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Test EVERY Cow in the Food Chain

Test EVERY Cow in the Food Chain
Like Other Countries Do

Monday, January 26, 2009

IBM to provide network to monitor cattle

Here is a two-year old story. I am just wondering what became of this plan?

By PAUL FOY Associated Press
SALT LAKE CITY — IBM Corp. is teaming up with a Utah company that offers a remote system to transmit the body temperature of cattle to ranchers, dairy farmers, feedlot owners and government regulators. IBM said Thursday it will provide network services to monitor-millions of cattle at a time for TekVet of North Salt Lake, a company that developed a battery-powered transmitter with a flexible thermometer that can fit inside a cow's ear.
A microprocessor can identify an animal and its life history, show its approximate location and log body temperature once an hour, giving livestock owners an early warning of health problems that could lead to an outbreak of disease.

"The cattle industry is basically the last frontier for technology to conquer. This s an industry that's been untouched for the most part by technology," Tali Haleua, chairman and president of TekVet, a company he started in 2003, said Thursday. "It could ultimately help protect our food supply."

His device was designed for cattle, but Haleua said he was working on systems for pigs, goats, sheep "and anything with four legs and a tail."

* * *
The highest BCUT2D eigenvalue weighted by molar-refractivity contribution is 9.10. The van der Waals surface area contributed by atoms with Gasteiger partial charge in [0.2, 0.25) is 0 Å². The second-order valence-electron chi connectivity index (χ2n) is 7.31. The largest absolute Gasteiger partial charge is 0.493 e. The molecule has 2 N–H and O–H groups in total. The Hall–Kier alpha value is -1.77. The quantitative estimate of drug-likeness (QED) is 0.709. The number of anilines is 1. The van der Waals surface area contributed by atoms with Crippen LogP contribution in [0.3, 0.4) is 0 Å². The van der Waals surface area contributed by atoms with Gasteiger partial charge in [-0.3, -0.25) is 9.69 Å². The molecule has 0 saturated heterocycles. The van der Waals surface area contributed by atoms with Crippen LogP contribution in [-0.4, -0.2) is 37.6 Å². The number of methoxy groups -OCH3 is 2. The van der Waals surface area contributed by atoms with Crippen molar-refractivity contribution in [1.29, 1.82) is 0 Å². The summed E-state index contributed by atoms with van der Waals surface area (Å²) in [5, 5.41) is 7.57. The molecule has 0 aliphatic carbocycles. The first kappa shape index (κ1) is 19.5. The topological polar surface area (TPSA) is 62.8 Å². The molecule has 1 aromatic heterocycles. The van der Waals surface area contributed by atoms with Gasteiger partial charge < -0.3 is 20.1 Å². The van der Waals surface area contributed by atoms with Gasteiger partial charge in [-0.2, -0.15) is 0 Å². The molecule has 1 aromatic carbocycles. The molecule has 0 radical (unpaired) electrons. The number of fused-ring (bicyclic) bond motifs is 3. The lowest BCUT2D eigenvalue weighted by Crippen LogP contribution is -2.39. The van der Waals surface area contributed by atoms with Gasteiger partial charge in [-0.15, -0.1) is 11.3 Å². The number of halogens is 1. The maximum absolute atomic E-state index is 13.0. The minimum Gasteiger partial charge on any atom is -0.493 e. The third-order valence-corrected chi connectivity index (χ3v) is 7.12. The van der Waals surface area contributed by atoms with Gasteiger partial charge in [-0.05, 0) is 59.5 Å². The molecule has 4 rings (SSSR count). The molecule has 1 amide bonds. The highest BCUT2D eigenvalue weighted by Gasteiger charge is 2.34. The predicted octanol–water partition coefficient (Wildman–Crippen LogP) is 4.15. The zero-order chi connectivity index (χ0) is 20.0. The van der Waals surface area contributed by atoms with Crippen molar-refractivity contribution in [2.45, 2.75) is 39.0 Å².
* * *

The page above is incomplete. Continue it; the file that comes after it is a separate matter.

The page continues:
TekVet is working to extend the range of the transmitter, which can beam a cow's vitals several hundred yards to field receivers.

The company will upload the data from the receivers via satellite to an IBM data center in Phoenix, where computer servers will collect the information for secure distribution on the Internet.

Haleua said TekVet's sensor, which can be reused five times, and network services will be priced at $20 (U.S.), which translates into a cost of about $3.30 per animal — less than the cost of a static radio frequency identification device, which doesn't monitor body temperature.

Although some reports have suggested TekVet's temperature sensor can detect mad cow disease, Haleua said the disease doesn't affect body temperature. But more common ailments can trigger a rise in an animal's body temperature, he said.

Utah State University has agreed to use the system for research in beef and dairy cattle.

TekVet is focusing its sales efforts in the U.S. and major beef producing countries throughout Latin America and Asia. The company selected IBM for its ability to integrate data for a global enterprise.

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